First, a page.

The ‘Call Me MISTER’ program is an effort to address the critical shortage of African American male teachers particularly among South Carolina ‘s lowest performing public schools . Program participants are selected from among under-served, socio-economically disadvantaged and educationally at-risk communities…

Visit here for more details and the online application or call (800) 640-2657.

But if you GO to that page, you’ll ALSO read “Please read this memo regarding an email hoax that provides misinformation about our program.”
It has been brought to our attention that an erroneous e-mail, rife with inaccuracies and misinformation about the Call Me MISTER Program, is making its way around the country. Said e-mail makes such false claims as “South Carolina HBCUs offer FREE TUITION” and our program is for “African American MALES ONLY”, neither of which is true. While we do offer tuition assistance and book support, plus a small stipend to defray other associated costs of attending college, we DO NOT now offer, nor have we ever offered, a full scholarship.
Myths need to be debunked.
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Lean times in L.A. County leave no money for the dead. This is a story about more people opting for cremation. As someone heavily influence by Jessica Mitford’s The American Way of Death, I applaud the trend, even if it’s being done out of economic necessity.
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On a lighter note, from Yahoo! Food: 5 Summer Food Mysteries Solved. I KNEW the ice cream one to be true.
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My wife and her class saw the movie The Yes Men last weekend. “Shocking and funny,” she described it. as it turned out there was an article in the local paper about the movie’s follow-up, now playing on HBO and perhaps coming to a theater near you.
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Paul McCartney returns to the Ed Sullivan Theater as he appears on Letterman, 45 years after his first appearance on “The Ed Sullivan Show.” Paul at Citi Field, NYC.
***Amusing and even educational. Church Advertising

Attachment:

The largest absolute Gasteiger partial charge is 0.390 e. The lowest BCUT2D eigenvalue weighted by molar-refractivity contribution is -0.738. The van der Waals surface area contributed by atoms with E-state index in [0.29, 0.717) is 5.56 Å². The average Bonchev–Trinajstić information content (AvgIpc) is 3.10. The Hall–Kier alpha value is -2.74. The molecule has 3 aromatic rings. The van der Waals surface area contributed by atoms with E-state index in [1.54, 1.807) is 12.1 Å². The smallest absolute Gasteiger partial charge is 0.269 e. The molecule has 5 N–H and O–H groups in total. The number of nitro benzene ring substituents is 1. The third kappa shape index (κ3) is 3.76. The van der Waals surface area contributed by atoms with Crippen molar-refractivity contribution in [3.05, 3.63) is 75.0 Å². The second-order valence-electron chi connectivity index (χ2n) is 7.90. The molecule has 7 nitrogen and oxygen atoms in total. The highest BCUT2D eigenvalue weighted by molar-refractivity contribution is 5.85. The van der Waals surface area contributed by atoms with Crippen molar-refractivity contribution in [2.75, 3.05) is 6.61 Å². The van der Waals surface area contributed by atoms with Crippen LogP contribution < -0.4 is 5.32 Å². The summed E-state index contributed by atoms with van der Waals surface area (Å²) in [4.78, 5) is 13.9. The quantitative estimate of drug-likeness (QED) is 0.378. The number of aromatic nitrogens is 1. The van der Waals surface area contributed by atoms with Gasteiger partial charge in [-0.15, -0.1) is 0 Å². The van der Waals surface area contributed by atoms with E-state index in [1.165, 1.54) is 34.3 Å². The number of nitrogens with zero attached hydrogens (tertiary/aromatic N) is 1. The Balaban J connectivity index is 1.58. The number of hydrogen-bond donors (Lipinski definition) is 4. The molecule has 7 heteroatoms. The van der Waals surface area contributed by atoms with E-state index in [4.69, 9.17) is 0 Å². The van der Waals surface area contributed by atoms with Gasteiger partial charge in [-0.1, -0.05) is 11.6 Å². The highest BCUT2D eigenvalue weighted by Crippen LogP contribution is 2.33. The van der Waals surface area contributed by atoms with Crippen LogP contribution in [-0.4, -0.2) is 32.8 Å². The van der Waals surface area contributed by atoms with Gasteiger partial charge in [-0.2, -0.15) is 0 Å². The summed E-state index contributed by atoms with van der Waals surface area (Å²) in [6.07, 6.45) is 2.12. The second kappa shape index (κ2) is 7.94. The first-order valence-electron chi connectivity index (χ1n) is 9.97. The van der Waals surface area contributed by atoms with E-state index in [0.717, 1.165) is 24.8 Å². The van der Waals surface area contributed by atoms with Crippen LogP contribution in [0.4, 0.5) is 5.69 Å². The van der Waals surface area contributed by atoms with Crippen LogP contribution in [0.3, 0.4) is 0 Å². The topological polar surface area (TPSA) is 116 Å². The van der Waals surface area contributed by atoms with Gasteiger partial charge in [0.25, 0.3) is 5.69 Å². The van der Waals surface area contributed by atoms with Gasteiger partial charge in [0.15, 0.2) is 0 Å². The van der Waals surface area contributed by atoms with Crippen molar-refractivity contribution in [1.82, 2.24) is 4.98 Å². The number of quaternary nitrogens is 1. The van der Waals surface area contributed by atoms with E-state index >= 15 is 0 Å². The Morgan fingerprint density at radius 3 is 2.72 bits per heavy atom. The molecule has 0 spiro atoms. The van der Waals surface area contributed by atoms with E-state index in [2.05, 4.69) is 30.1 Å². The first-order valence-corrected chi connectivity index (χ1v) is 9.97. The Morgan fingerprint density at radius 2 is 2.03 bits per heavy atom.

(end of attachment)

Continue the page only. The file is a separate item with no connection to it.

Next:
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This video was made in the Antwerp, Belgium Central (Train) Station on the 23rd of March 2009. With no warning to the passengers passing through the station, at 08:00 am a recording of Julie Andrews singing ‘Do, Re, Mi’ began to play on the public address system.” As the bemused passengers watch in amazement, some 200 dancers begin to appear from the crowd and station entrances.
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A final goodbye for S. Palin, YouTube fodder from last year, but what they hey.

ROG

QUESTIONS about Comfort Food


About.com listed the top 25 comfort foods, each linked to an appropriate recipe either traditional or updated.

Here’s my take on each:
• Apple Pie – I like; maybe with vanilla ice cream, it’s comfort food,
• Baked Beans – not a huge fan. Hated as a kid, will eat now. No.
• Banana Pudding – more likely vanilla pudding with sliced bananas in it
• Beef Stew – maybe
• Brisket Pot Roast – probably
• Chicken & Dumplings -possibly, though haven’t had in years
• Chicken Pot Pie – eh, it’s OK, but not comfort food.
• Chicken Soup – no. Mushroom soup, yes.
• Chili – I like chili, but never thought of as comfort food.
• Chocolate Chip Cookies – there was this local brand called Freihoffer’s which made the best chocolate chip cookies in the world. Either they’ve changed the formula or my taste buds have changed, but they just don’t do it for me anymore.
• Corn on the Cob – like it, not comfort food
• Fried Chicken – comfort food
• Gelatin – I only eat when I’m sick, so comfort food
• Green Bean Casserole – not a big fan
• Hot Dogs – not really. Saturday lunch or the ballpark.